In his eight years as director at the Decherd plant, Youngblood has witnessed the shift from sedans to crossover SUVs and trucks. He has built 4-cylinder engines for the Altima and Rogue; 6-cylinder versions for the Infiniti JX, Pathfinder, Altima and Murano; V-8 engines for the Titan, and the electric motor for the LEAF. Colleagues refer to him as a wonderful motivator, mentor and coach who is respectful to co-workers at both ends of the corporate ladder.

“I think it’s like teaching your kids to ride a bicycle,” he says. “The most difficult thing that you have to do is let go of that seat. But you also know that there’s no way they’re ever going to be able to do it on their own unless they skin their knees. You’ve got to be there to pick them up and dust them off. And to me that’s what a leadership role is.”

Despite his team spirit and passion for camaraderie, Youngblood says that his somewhat-introverted personality makes him more comfortable “standing back at the edge of the field.” He prefers to be hands-on — “I hate the office,” he admits — and serve as a resource when his employees need help.

When he needs assistance with an equipment problem or other issue, he often turns to his peers at the Tennessee Automotive Manufacturers Association, for which he is currently serving a second stint as president. 

“If you look at the automobile manufacturers or the people that are in the industry in the state of Tennessee, or across the Southeast for that matter, we compete with each other,” he says. “But there’s a tremendous amount of benchmarking and best practices out there that go untapped unless you gather those people in one place. And that doesn’t matter if you’re in Tennessee or Alabama or Mississippi or Georgia. 

“That’s what all of those organizations are trying to accomplish — ‘Let me teach you what I know and then learn from you’ — because all that does is make our industry stronger. We all know and understand that there are some trade secrets that we’re not going to discuss, but when it comes down to the nuts and bolts of manufacturing, there are not so many industry secrets.”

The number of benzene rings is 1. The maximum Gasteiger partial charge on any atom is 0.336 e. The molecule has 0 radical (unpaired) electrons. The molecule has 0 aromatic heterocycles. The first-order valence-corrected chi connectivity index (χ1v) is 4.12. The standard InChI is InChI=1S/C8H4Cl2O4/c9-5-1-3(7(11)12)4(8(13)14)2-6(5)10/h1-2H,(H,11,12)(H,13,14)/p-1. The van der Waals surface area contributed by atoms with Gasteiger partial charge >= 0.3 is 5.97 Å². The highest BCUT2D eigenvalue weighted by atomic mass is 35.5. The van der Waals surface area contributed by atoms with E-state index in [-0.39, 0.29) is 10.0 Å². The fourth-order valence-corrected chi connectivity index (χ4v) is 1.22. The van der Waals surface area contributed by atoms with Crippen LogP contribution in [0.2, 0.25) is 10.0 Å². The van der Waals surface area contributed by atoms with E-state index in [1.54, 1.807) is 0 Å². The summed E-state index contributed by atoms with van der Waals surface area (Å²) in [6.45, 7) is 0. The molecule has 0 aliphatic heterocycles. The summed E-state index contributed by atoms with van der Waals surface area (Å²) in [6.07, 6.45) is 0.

The greatest challenge right now for Nissan North America and its competitors, says Youngblood, is that young people don’t understand that there are enjoyable, good-paying manufacturing jobs available in the U.S. 

“This isn’t your grandmother’s or your grandfather’s, or even your mom and dad’s, factory any more. Most of the time when you talk with high school kids, they envision a factory as being a dark, dingy, nasty place to work. It’s not like that any more. Today’s manufacturing facilities are very high-tech, very clean, very much safety-oriented places where you can not only get a job but you can also build a career.”

At work, Youngblood likes nothing better than to see “the lights come on and the smiles and the high fives” when his employees reach their quality and productivity goals. 

“Part of it has to do with the leadership that my father showed me,” he says. “Growing up, it was instilled in me to be a true servant leader. He taught me that being in a leadership position meant that really you are at the bottom of the [organizational] chart because your job is to serve everybody that’s on the chart above you. The most rewarding part of the job is seeing people be successful.”

During his downtime, in addition to coaching youth baseball — he’s also president of the local league for 4- to 18-year-olds — Youngblood is an avid golfer and woodworker who fashions cabinets, bookcases and furniture at his home workshop in his spare time.